Science Fiction & Fantasy

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Illustrated Stories

Fantasy

Seven Salt Tears

When I was a child, my mother would tell me stories of the sea. When I couldn’t sleep, when I was restless, when I burned with some childhood fever, she would sit by my side, and conjure something wonderful and strange, something half-magic, from the ocean for me. “Mara,” she would say, smoothing the hair from my forehead as she tucked the covers around me, “did you know that to summon a selkie, you must shed seven tears into the ocean?”

Science Fiction

Dinosaur Killers

Another rock fell today. Jaurez, on 54b. Pretty sure that’s who it was. Maybe. Didn’t talk much during the daily vidcalls, brown eyes peering out from beneath his shaggy black hair, floating every which way in zee-g. Supposed to keep it short, but company regs don’t apply. Not anymore. His kids were on Croia Hab. Partner too. Three of thousands, now just clouds of matter joining all the other debris.

Fantasy

See The Unseeable, Know The Unknowable

There are woods, and the woods are dark, though there are lights hung from the trees. Many of the lights no longer light up. Around the edge of the clearing, someone has strung a long chain of origami animals on barbed wire, some gilded paper and some newsprint, some pages torn out of books, some photographs, each animal snagged on its own spike. The animals have been rained on, and more than once.

Science Fiction

Those Brighter Stars

The call came through as I paced outside the Canberra Deep Space Communication Complex, puffing on an e-cig and watching my breath turn to vapor in the chill. “Hello?” The bald, skeletal image of a stranger stared back at me on my phone. “Ava,” he whispered. “Oh, Ava.” It took me a few seconds to regain my composure. “Dad?” I said.

Fantasy

Magnifica Angelica Superable

A woman from the street came in laughing from the cold. It was funny to see her with her black hair blowing all about her face. Her face was red. Red from the cold, red from the laughing, red from the rage that fueled that laughter. There are funnier things than a woman like that, but, well, she was the only one we got to look at that afternoon. Her name was some kind of long. It was Magnifica Angelica something at the end.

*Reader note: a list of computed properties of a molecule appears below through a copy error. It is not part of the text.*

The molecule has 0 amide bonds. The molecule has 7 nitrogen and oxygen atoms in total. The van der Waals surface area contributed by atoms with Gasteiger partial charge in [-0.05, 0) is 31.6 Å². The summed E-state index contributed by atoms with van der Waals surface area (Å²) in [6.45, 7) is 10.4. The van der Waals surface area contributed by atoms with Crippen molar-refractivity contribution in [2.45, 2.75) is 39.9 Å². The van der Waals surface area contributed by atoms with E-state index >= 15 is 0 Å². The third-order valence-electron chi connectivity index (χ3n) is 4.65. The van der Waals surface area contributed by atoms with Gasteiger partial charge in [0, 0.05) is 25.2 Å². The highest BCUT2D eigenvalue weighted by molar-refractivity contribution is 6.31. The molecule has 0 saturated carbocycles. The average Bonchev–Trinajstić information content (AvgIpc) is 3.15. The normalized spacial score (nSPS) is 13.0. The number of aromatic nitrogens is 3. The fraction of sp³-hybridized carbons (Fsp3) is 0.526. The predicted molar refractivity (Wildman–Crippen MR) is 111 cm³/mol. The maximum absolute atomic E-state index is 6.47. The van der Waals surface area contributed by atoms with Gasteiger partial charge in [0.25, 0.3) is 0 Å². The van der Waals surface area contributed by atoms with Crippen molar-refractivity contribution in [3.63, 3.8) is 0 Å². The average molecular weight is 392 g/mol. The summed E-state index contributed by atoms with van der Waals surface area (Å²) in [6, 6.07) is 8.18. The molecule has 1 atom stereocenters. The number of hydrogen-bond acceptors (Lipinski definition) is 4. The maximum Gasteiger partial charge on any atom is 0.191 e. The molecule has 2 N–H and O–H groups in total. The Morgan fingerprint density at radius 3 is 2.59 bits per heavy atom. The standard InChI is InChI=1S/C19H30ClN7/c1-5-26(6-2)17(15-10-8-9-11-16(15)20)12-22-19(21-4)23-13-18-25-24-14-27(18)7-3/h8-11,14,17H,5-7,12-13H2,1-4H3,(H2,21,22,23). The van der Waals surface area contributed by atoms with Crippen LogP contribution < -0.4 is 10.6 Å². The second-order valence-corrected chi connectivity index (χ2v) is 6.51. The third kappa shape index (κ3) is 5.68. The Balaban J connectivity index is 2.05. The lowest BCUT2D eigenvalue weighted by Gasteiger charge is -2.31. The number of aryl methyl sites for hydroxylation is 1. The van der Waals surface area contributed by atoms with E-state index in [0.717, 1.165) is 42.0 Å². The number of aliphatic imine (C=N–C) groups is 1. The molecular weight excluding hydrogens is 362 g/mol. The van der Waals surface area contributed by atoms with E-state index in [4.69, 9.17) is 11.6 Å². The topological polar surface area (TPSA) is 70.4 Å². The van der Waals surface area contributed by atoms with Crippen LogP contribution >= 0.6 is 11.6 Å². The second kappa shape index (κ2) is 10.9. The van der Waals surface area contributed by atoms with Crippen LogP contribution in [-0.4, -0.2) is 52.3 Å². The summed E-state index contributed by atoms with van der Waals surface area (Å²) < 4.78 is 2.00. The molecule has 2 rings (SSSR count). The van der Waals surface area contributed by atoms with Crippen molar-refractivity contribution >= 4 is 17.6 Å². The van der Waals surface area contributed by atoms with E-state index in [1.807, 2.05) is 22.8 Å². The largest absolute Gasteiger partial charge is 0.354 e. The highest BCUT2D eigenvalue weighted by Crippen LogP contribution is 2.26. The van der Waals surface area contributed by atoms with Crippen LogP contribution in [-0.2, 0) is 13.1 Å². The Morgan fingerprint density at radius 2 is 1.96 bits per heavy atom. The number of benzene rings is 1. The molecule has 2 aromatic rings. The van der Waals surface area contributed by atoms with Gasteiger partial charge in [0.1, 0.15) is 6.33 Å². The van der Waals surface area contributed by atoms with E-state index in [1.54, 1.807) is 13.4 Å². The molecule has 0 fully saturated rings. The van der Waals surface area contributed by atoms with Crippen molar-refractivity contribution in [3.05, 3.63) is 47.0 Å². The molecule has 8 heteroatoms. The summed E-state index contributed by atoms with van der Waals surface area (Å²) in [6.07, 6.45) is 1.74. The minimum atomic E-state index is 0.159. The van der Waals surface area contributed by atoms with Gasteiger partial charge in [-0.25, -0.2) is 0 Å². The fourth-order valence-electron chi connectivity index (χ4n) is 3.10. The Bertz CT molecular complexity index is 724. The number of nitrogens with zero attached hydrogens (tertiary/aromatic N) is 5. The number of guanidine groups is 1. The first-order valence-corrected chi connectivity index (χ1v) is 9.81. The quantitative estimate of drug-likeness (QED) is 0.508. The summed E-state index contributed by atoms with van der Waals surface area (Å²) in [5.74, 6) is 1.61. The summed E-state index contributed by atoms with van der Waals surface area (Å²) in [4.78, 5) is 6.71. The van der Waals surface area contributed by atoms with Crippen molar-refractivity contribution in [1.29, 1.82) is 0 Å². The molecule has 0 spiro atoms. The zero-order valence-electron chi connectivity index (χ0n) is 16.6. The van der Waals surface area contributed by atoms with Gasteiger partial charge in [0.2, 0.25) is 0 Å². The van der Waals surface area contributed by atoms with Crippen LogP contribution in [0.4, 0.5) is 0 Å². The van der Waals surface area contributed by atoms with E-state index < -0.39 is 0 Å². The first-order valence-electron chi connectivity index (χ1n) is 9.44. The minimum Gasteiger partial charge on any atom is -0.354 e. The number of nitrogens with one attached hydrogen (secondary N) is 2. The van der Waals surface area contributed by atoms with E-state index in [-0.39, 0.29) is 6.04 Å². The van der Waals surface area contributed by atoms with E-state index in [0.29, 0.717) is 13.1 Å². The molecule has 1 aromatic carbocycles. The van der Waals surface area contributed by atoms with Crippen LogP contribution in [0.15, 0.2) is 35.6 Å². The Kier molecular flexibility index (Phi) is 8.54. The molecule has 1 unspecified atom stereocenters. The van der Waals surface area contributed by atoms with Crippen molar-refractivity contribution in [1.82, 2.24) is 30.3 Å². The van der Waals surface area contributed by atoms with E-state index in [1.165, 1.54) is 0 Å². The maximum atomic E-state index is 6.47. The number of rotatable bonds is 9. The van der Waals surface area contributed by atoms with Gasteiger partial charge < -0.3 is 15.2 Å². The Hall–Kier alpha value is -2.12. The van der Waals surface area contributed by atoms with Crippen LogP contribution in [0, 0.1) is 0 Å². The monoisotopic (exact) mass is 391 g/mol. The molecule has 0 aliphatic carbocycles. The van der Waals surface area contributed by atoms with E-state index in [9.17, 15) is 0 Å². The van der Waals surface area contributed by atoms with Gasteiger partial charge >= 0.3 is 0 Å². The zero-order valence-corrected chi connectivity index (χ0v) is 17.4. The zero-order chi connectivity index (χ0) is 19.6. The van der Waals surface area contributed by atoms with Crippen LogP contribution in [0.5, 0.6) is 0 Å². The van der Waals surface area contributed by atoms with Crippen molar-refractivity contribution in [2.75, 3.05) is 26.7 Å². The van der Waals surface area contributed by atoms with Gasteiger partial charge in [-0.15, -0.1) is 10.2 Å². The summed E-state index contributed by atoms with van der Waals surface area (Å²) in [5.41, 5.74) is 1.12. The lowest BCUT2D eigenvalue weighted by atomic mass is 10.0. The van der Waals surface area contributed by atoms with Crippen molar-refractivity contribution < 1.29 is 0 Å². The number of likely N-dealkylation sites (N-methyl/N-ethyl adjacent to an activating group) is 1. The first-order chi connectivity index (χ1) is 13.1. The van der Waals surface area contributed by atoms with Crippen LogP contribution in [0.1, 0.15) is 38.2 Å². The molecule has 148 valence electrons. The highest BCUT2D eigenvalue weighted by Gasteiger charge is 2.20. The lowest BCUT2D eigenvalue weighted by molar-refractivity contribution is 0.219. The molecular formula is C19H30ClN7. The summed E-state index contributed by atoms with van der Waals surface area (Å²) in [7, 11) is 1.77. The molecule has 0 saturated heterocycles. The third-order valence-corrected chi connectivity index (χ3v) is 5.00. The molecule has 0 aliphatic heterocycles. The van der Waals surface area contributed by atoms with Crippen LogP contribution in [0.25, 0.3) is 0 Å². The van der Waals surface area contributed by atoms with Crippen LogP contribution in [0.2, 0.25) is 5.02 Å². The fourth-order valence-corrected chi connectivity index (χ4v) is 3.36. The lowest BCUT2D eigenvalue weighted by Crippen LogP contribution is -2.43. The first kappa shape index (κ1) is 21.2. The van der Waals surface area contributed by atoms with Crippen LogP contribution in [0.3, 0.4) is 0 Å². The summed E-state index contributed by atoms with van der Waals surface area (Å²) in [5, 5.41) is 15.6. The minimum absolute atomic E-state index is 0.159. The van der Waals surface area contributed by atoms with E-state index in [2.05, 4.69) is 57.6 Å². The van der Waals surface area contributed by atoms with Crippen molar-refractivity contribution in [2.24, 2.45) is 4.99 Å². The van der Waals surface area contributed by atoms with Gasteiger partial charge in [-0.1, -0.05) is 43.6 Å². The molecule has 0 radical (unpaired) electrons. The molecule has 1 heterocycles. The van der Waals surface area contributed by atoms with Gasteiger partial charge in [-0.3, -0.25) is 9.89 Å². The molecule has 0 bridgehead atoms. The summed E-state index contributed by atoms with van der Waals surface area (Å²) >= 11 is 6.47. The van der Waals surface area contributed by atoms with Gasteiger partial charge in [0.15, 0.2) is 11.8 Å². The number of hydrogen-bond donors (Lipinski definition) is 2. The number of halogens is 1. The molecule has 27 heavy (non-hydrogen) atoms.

Science Fiction

Delhi

Tonight he is intensely aware of the city: its ancient stones, the flat-roofed brick houses, threads of clotheslines, wet, bright colors waving like pennants, neem tree-lined roads choked with traffic. There’s a bus going over the bridge under which he has chosen to sleep. The night smells of jasmine, and stale urine, and the dust of the cricket field on the other side of the road. A man is lighting a bidi near him: face lean, half in shadow, and he thinks he sees himself.

Science Fiction

Fifty Shades of Grays

Terrorist. That’s what they call me, but I am something worse: both successful traitor and failed saboteur. I want to die, for all of this to be over. For my last request, I asked to have paper and pen to write my last will and testament. They won’t let me have it, forcing me to use the mindsynch. Damned Traveler tech. Maybe they’re scared I’ll ram the pen up my nose, scribble on my brain, and cheat the hangman.

Science Fiction

Wilson’s Singularity

Wilson woke in bed, back to back with his husband, as warm morning sunlight crept around the room and settled on his face like a lazy cat. He tried to stay asleep, tried to block it out by nestling deeper under the covers, but it was no use. Now that he was awake, Unity would pop up the time and temperature in midair before him, and offer news updates and messages. The news would be filled with his name and today’s ceremony, and he’d heard enough about that for the last week.

Science Fiction

The Red Thread

Dear Fox, Hey. It’s Sahra. I’m tagging you from center M691, Black Hawk, South Dakota. It’s night and the lights are on in the center. It’s run by an old white guy with a hanging lip—he’s talking to my mom at the counter. Mom’s okay. We’ve barely mentioned you since we left the old group in the valley, just a few weeks after you disappeared. She said your name once, when I found one of your old slates covered with equations. “Well,” she said. “That was Fox.”

Science Fiction

Double Time

Skaters in black practice outfits swerved around Shelly. Her music was playing over the PA system. She had right of way. A scattering of figure skating fans sat in the rink’s hard, blue, plastic seats. Even to a practice session, some had brought their flags. Her mom sat near the boards and waved her US flag as though if only it had shook more fiercely last night, Shelly would have landed her triple Lutz-triple toe jump combination in the short program.